Domestic violence presenting in general practice
Domestic violence is certainly in the news of late, for all the wrong reasons. Courtesy of a number of recent tragedies, awareness of the prevalence of intimate partner violence is increasing, as well as awareness of the many forms this violence can take and the awful consequences that can occur if the situation is not addressed.
A recent Healthed survey of over 800 GPs from around the country, confirms that primary care is one possible avenue where cases of domestic violence can be identified and help offered.
According to the survey, more than 70% of GPs had at least one patient in the previous 12 months whose partner had done something that made them feel afraid. And more than half of the surveyed GPs were aware of at least one patient who had been physically abused, having been slapped or kicked. More commonly GPs were aware of partner violence that manifested as controlling behaviour, often through financial control with almost 70% reporting knowing at least one patient experiencing this type of abuse in the past year.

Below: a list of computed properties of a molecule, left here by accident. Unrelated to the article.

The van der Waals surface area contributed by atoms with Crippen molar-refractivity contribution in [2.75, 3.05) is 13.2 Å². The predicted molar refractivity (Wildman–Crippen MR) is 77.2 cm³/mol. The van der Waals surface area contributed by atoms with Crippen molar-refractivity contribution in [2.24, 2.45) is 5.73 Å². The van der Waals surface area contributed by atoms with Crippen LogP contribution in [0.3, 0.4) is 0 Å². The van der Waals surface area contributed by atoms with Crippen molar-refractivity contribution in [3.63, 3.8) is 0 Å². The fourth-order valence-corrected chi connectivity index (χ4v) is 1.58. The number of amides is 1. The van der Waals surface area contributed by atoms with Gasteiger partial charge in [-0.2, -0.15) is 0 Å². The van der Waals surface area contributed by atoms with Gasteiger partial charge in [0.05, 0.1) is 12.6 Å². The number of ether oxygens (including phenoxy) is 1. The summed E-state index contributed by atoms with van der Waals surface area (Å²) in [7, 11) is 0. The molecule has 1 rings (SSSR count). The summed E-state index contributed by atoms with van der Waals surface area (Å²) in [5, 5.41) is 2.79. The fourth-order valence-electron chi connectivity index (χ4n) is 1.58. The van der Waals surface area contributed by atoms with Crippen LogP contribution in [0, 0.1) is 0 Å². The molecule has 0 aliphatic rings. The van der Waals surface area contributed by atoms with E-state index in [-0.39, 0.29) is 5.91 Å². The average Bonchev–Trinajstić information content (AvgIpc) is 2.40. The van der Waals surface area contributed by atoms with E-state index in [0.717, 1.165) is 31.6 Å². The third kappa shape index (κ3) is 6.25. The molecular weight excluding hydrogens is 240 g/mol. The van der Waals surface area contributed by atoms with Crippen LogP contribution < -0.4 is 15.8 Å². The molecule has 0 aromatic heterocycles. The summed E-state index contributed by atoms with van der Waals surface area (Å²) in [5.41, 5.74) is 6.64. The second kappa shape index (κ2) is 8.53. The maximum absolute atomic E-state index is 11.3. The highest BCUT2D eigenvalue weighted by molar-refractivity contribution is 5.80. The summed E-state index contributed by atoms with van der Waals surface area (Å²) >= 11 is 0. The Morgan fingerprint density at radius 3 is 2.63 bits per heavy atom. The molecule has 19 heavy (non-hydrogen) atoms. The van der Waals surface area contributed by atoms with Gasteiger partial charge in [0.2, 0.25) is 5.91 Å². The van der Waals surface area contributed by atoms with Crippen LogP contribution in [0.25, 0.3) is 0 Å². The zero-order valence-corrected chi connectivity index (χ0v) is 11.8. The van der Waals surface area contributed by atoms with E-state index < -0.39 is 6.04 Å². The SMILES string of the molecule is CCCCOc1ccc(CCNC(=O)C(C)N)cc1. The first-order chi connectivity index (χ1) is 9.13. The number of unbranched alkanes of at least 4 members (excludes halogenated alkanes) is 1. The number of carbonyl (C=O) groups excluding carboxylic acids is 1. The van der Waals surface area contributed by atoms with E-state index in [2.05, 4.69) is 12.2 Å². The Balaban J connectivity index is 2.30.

In what may be seen as a sign of times, a number of GPs also reported, in the previous 12 months having had one or more patients complain their partner logged on to their device without permission (27%) and even having been monitored by their partner via tracking software (30%).
It is all a little frightening, especially when one considers these are the cases the GPs are aware of, and there is a wealth of evidence that suggests much domestic violence remains hidden.
And while one might expect this could represent a golden opportunity for intervention, the survey also highlighted how GPs might be hampered in providing this intervention by a lack of training. Over half of all the GPs surveyed reported that, in their entire careers, they had received two hours or less in education about managing family violence.